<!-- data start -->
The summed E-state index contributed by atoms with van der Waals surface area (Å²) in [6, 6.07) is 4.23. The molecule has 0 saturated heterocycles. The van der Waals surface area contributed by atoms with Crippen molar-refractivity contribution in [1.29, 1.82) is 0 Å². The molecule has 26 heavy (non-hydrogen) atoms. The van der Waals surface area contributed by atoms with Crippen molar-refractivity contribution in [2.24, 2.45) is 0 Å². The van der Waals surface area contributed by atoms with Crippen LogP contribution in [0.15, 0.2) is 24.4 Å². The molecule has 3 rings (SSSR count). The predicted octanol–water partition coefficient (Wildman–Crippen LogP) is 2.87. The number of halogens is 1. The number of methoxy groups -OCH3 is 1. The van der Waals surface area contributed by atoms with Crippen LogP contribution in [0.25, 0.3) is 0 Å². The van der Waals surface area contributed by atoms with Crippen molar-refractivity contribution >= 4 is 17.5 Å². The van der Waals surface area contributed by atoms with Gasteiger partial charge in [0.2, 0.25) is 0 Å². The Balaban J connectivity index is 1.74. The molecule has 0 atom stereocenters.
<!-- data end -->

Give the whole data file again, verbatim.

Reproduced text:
The summed E-state index contributed by atoms with van der Waals surface area (Å²) in [6, 6.07) is 4.23. The molecule has 0 saturated heterocycles. The van der Waals surface area contributed by atoms with Crippen molar-refractivity contribution in [1.29, 1.82) is 0 Å². The molecule has 26 heavy (non-hydrogen) atoms. The van der Waals surface area contributed by atoms with Crippen molar-refractivity contribution in [2.24, 2.45) is 0 Å². The van der Waals surface area contributed by atoms with Crippen LogP contribution in [0.15, 0.2) is 24.4 Å². The molecule has 3 rings (SSSR count). The predicted octanol–water partition coefficient (Wildman–Crippen LogP) is 2.87. The number of halogens is 1. The number of methoxy groups -OCH3 is 1. The van der Waals surface area contributed by atoms with Crippen LogP contribution in [0.25, 0.3) is 0 Å². The van der Waals surface area contributed by atoms with Crippen molar-refractivity contribution >= 4 is 17.5 Å². The van der Waals surface area contributed by atoms with Gasteiger partial charge in [0.2, 0.25) is 0 Å². The Balaban J connectivity index is 1.74. The molecule has 0 atom stereocenters.